As such, a top priority for the Trump campaign is to ensure that state Republican parties’ delegate selection plans would benefit a candidate like theirs who has a high floor, but low ceiling of support from GOP voters. In 2016, according to the Brookings Institution’s Elaine Kamark, a well-respected expert on party primaries, 80 percent of the delegates came from states that used “some sort of winner take all rule.” This rule, of course, allowed Trump to rack up delegates, even as he failed to dominate the field. Lots of folks point to the winner-take-all states, like Florida, where Trump took all 99 delegates while winning just 46 percent of the vote. But the hybrid winner-take-some or winner-take-most models also benefited Trump. For example, in 2016, Tennessee awarded delegates based on the percent of the vote a candidate got by congressional district. This rule allowed Trump to acquire 57 percent of the state’s delegates, even as he won just 39 percent of the popular vote in the state.
Given the Trump campaign’s intensive focus on “cultivating relationships” with state parties who decide these rules, many argue that a crowded field will once again benefit Trump. At the very least, goes the thinking, Trump’s GOP opponents need to be more confrontational with Trump earlier in the process if they want to dethrone him. Sitting and waiting for Trump to lose altitude isn’t going to happen on its own. Someone has to pop that balloon.
Yet, there’s also the risk that the Trump strategy of 2016 — humiliate and annihilate the character of your opponents — won’t be as effective this time around. Back in 2016, Trump’s attacks on “low-energy” Jeb Bush and “little” Marco Rubio worked in part because those politicians didn’t enjoy the same level of support and admiration that Ron DeSantis currently holds. Even if they aren’t committed to voting for DeSantis at this point, many Republicans see DeSantis as an effective and powerful figure in the party. At an event the other day, a Republican voter told me that his wife, once an avid Trump supporter, has soured on him since he started to name call DeSantis.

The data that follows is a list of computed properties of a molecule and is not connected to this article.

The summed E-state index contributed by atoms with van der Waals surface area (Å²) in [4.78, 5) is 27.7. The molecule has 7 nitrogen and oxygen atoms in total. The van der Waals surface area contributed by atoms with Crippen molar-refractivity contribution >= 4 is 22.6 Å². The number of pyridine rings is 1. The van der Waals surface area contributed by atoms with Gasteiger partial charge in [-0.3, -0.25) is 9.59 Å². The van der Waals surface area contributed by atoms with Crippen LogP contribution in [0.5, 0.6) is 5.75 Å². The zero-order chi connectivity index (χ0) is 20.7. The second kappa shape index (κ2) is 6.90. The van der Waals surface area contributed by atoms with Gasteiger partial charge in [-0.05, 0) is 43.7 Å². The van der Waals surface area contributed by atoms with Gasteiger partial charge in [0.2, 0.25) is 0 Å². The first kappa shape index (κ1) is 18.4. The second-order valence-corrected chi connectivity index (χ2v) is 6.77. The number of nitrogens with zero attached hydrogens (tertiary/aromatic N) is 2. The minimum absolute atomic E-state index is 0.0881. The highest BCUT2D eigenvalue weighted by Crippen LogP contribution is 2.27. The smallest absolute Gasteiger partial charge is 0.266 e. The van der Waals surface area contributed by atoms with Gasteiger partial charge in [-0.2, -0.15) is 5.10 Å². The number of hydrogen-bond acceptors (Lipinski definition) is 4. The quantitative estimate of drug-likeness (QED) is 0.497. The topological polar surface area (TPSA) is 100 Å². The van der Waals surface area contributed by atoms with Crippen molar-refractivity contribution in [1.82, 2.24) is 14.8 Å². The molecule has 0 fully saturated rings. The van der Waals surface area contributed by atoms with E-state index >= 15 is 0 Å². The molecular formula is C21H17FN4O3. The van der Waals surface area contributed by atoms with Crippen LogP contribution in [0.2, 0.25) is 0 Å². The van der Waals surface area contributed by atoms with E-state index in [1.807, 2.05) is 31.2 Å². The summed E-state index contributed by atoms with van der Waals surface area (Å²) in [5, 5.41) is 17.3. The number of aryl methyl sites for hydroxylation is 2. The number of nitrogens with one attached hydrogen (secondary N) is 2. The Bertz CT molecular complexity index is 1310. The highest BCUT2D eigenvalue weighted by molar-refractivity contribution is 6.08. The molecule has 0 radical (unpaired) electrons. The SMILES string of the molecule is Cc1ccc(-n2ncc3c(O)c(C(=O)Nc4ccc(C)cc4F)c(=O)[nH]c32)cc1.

Part of DeSantis’ appeal, of course, is that he’s a winner. And, in listening to GOP voters in focus groups and in less formal settings, electability is a big concern for them in 2024. That wasn’t the case in 2016, when exit polls found that the issue of electability was consistently the least important of the four issues offered to voters. The top issues for voters that year: a candidate who “tells it like it is” and a candidate who can “bring change.” Not surprisingly, Trump dominated among those voters.
Today, however, Trump’s once spotless win record has been marred. DeSantis doesn’t need to tell voters this. They know it. The most effective way for DeSantis to “attack” Trump is to just keep winning. While Trump can point to the “good old days” of his presidency, DeSantis can point to the present where he’s beating Disney, “woke” colleges and liberal Democrats. His message: you can have both a winner and a culture warrior without having to accept a RINO establishment candidate.
Trump can’t do anything about DeSantis’ current successes. But he and his campaign can remind GOP voters that unlike the former president, DeSantis, who spent five years in Congress and five as Governor, is no “outsider.” Instead, he’s a politician with a voting record that is out of step with today’s more populist party.
Photo credit: ABC/ Fred Watkins
Our subscribers have first access to individual race pages for each House, Senate and Governors race, which will include race ratings (each race is rated on a seven-point scale) and a narrative analysis pertaining to that race.